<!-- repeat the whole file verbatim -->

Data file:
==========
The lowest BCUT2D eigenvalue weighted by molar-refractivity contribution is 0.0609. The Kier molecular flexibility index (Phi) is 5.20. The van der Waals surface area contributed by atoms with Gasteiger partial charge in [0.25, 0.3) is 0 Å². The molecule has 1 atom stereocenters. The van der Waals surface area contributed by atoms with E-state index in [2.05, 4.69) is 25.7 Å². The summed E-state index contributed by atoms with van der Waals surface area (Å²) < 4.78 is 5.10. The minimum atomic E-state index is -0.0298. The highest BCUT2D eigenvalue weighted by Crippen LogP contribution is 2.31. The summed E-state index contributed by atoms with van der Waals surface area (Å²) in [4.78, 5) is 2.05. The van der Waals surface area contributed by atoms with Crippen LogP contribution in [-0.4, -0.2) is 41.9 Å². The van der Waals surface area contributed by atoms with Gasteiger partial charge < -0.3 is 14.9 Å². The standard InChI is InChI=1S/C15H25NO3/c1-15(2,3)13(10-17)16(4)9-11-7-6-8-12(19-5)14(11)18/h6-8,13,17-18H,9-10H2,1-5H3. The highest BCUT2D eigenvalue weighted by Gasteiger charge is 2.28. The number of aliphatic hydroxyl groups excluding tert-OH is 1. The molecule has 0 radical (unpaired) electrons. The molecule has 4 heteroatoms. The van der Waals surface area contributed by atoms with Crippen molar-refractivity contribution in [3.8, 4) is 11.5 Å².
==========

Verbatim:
The lowest BCUT2D eigenvalue weighted by molar-refractivity contribution is 0.0609. The Kier molecular flexibility index (Phi) is 5.20. The van der Waals surface area contributed by atoms with Gasteiger partial charge in [0.25, 0.3) is 0 Å². The molecule has 1 atom stereocenters. The van der Waals surface area contributed by atoms with E-state index in [2.05, 4.69) is 25.7 Å². The summed E-state index contributed by atoms with van der Waals surface area (Å²) < 4.78 is 5.10. The minimum atomic E-state index is -0.0298. The highest BCUT2D eigenvalue weighted by Crippen LogP contribution is 2.31. The summed E-state index contributed by atoms with van der Waals surface area (Å²) in [4.78, 5) is 2.05. The van der Waals surface area contributed by atoms with Crippen LogP contribution in [-0.4, -0.2) is 41.9 Å². The van der Waals surface area contributed by atoms with Gasteiger partial charge < -0.3 is 14.9 Å². The standard InChI is InChI=1S/C15H25NO3/c1-15(2,3)13(10-17)16(4)9-11-7-6-8-12(19-5)14(11)18/h6-8,13,17-18H,9-10H2,1-5H3. The highest BCUT2D eigenvalue weighted by Gasteiger charge is 2.28. The number of aliphatic hydroxyl groups excluding tert-OH is 1. The molecule has 0 radical (unpaired) electrons. The molecule has 4 heteroatoms. The van der Waals surface area contributed by atoms with Crippen molar-refractivity contribution in [3.8, 4) is 11.5 Å².